Twitter will begin to label and in some cases remove doctored or manipulated photos, audio and videos that are designed to mislead people.
The company said Tuesday that the new rules prohibit sharing synthetic or manipulated material that’s likely to cause harm. Material that is manipulated but isn’t necessarily harmful may get a warning label.
Under the new guidelines, the slowed-down video of House Speaker Nancy Pelosi in which she appeared to slur her words could get the label if someone tweets it out after the rules go into effect March 5.
Deciding what might cause harm could be difficult to define, and some material will likely fall into a gray area.
“This will be a challenge and we will make errors along the way — we appreciate the patience,” Twitter said in a blog post. “However, we’re committed to doing this right.”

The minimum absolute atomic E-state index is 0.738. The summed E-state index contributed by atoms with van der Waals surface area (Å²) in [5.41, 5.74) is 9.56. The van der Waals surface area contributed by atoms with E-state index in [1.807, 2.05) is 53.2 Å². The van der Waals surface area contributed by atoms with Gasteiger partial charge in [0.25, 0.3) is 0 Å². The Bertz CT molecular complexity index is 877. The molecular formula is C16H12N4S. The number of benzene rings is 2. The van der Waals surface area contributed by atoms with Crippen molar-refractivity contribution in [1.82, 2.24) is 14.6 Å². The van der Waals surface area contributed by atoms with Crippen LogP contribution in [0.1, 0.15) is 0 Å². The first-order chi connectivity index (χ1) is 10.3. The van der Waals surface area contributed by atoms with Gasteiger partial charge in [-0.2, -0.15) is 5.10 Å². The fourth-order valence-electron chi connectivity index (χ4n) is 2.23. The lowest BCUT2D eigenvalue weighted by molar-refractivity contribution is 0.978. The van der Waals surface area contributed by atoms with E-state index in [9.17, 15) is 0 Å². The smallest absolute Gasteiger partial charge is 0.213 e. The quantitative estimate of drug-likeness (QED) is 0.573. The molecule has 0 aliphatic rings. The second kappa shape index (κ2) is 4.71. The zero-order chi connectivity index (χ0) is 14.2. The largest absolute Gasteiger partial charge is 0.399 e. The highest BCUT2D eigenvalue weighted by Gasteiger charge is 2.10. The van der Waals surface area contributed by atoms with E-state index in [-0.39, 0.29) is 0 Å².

Twitter said it considers threats to the safety of a person or a group serious harm, along with risk of mass violence or widespread civil unrest. But harm could also mean threats to people’s privacy or ability to freely express themselves, Twitter said. This could include stalking, voter suppression and intimidation epithets and “material that aims to silence someone.”
Google, Facebook, Twitter and other technology services are under intense pressure to prevent interference in the 2020 U.S. elections after they were manipulated in four years ago by Russia-connected actors. On Monday, Google’s YouTube clarified its policy around political manipulation, reiterating that it bans election-related “deepfake” videos. Facebook has also been ramping up its election security efforts.
Twitter said it was committed to seeking input from its users on such rules. Twitter said it posted a survey in six languages and received 6,500 responses from around the world. According to the company, the majority of respondents said misleading tweets should be labeled, though not everyone agreed on whether they should be removed or left up.